Powering up the game, I was treated to an inspirational video so self-affirming I thought I'd accidentally loaded Tina Turner 10. To reassure me that I was really living the life of a simulated NFL player, I was asked to accept a contract... and deal with advertising offers. And fill out a survey. And provide an e-mail home address, password and account information. I was half expecting to be asked to represent the player's union in a prolonged labor dispute by the time the game started.
I chose the teams, setting the game to "Spectator" and sat down to watch the synthetic Super Bowl. EA immediately assured me that SNICKERS was CHOMPTASTIC before running a ticker-ad for an ad for a trailer for EA's Mass Effect 2--it was rapidly becoming clear that I had paid money for the privelage of watching advertising. But the negative feelings were quickly washed away by nostalgia as the computerized commentators started off their telecast referring to "THIS TEAM versus THAT TEAM" as though their nuts are slammed in a desk every time they say a proper noun.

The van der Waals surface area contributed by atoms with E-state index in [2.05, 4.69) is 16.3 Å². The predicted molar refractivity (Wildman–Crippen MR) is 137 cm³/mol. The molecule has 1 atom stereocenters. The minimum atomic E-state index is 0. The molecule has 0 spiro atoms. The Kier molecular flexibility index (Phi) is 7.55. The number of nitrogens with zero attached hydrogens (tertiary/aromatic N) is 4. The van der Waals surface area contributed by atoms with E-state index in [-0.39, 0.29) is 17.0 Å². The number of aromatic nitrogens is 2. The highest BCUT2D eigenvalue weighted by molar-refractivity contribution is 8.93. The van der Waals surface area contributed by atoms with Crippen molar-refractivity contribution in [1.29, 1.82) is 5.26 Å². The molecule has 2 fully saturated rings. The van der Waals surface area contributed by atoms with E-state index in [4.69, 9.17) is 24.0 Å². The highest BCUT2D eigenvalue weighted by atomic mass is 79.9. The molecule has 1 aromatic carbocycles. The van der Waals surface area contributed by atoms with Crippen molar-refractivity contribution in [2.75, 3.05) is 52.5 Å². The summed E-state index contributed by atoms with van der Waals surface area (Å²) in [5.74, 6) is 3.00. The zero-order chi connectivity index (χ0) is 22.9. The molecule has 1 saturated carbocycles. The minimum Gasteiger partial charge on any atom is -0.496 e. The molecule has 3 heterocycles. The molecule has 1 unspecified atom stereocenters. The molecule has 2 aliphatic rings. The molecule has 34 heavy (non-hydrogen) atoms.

Madden 10 seems determined to add a frightening level of realism to the game, but when the feature list includes "animated hand towels," I begin to wonder if they're really focusing on the important stuff. When it adds "up to nine-men gang tackles," I wonder if the game was outsourced to a Japanese company that got the wrong impression from all the sweaty grappling.
The Japanese Madden '95
Plus, EA had Madden 10 predict the Super Bowl at the start of the season and gave it to the Patriots. And I just can't trust a Patriots fan.
The Colts win 35-27. Computer-Madden adds that Addai and Bush put forth powerful running games.
It's a solid attempt, but it can't quite simulate the feel of a real Super Bowl. I mean, the screen is an authentically choked gaggle of random ads and irrelevant bullshit, it's just that all the ads are for the same three things. And none of those ads feature offensively obvious pandering by way of boobies, so this is clearly not the Super Bowl.